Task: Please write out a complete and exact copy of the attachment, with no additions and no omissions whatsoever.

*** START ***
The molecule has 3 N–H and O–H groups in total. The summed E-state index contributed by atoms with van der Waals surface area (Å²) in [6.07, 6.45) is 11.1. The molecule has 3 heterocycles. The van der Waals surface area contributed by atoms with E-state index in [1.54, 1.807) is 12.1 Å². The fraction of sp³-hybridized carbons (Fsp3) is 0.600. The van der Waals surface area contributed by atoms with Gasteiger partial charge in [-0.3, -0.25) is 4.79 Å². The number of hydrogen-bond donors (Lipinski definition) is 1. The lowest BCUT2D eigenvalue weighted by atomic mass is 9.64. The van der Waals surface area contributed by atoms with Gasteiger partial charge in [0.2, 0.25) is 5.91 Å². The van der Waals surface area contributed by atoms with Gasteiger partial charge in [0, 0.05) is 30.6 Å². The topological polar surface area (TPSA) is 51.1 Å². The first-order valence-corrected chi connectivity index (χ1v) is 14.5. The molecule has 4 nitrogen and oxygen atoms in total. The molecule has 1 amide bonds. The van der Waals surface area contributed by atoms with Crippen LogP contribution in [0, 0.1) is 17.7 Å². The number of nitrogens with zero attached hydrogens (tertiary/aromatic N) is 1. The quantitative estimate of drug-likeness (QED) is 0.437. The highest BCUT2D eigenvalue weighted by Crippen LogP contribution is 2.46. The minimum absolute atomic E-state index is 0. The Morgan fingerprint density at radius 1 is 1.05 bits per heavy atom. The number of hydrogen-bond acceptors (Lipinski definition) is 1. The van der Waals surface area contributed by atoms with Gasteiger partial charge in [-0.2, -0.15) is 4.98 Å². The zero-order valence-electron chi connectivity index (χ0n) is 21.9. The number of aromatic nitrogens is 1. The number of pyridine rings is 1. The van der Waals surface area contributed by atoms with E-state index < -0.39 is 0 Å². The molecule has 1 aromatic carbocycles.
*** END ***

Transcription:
The molecule has 3 N–H and O–H groups in total. The summed E-state index contributed by atoms with van der Waals surface area (Å²) in [6.07, 6.45) is 11.1. The molecule has 3 heterocycles. The van der Waals surface area contributed by atoms with E-state index in [1.54, 1.807) is 12.1 Å². The fraction of sp³-hybridized carbons (Fsp3) is 0.600. The van der Waals surface area contributed by atoms with Gasteiger partial charge in [-0.3, -0.25) is 4.79 Å². The number of hydrogen-bond donors (Lipinski definition) is 1. The lowest BCUT2D eigenvalue weighted by atomic mass is 9.64. The van der Waals surface area contributed by atoms with Gasteiger partial charge in [0.2, 0.25) is 5.91 Å². The van der Waals surface area contributed by atoms with Gasteiger partial charge in [0, 0.05) is 30.6 Å². The topological polar surface area (TPSA) is 51.1 Å². The first-order valence-corrected chi connectivity index (χ1v) is 14.5. The molecule has 4 nitrogen and oxygen atoms in total. The molecule has 1 amide bonds. The van der Waals surface area contributed by atoms with Crippen LogP contribution in [0, 0.1) is 17.7 Å². The number of nitrogens with zero attached hydrogens (tertiary/aromatic N) is 1. The quantitative estimate of drug-likeness (QED) is 0.437. The highest BCUT2D eigenvalue weighted by Crippen LogP contribution is 2.46. The minimum absolute atomic E-state index is 0. The Morgan fingerprint density at radius 1 is 1.05 bits per heavy atom. The number of hydrogen-bond acceptors (Lipinski definition) is 1. The van der Waals surface area contributed by atoms with Gasteiger partial charge in [-0.2, -0.15) is 4.98 Å². The zero-order valence-electron chi connectivity index (χ0n) is 21.9. The number of aromatic nitrogens is 1. The number of pyridine rings is 1. The van der Waals surface area contributed by atoms with E-state index < -0.39 is 0 Å². The molecule has 1 aromatic carbocycles.